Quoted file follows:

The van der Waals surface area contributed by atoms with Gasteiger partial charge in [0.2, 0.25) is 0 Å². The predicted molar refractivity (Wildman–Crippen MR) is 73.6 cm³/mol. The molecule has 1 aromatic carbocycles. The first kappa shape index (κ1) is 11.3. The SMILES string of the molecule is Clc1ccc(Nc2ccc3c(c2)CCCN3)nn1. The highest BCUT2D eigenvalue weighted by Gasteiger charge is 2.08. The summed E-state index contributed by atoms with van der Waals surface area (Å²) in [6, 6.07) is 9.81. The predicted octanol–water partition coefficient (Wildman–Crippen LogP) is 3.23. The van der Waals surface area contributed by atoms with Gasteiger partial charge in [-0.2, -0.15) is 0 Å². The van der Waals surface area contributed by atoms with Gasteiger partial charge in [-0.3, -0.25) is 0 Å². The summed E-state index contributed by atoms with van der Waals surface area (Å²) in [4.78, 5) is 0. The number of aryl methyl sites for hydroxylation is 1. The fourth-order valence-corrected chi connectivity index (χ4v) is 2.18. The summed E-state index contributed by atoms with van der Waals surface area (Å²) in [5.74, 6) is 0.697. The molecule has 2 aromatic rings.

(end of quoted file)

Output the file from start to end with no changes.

The van der Waals surface area contributed by atoms with Gasteiger partial charge in [0.2, 0.25) is 0 Å². The predicted molar refractivity (Wildman–Crippen MR) is 73.6 cm³/mol. The molecule has 1 aromatic carbocycles. The first kappa shape index (κ1) is 11.3. The SMILES string of the molecule is Clc1ccc(Nc2ccc3c(c2)CCCN3)nn1. The highest BCUT2D eigenvalue weighted by Gasteiger charge is 2.08. The summed E-state index contributed by atoms with van der Waals surface area (Å²) in [6, 6.07) is 9.81. The predicted octanol–water partition coefficient (Wildman–Crippen LogP) is 3.23. The van der Waals surface area contributed by atoms with Gasteiger partial charge in [-0.2, -0.15) is 0 Å². The van der Waals surface area contributed by atoms with Gasteiger partial charge in [-0.3, -0.25) is 0 Å². The summed E-state index contributed by atoms with van der Waals surface area (Å²) in [4.78, 5) is 0. The number of aryl methyl sites for hydroxylation is 1. The fourth-order valence-corrected chi connectivity index (χ4v) is 2.18. The summed E-state index contributed by atoms with van der Waals surface area (Å²) in [5.74, 6) is 0.697. The molecule has 2 aromatic rings.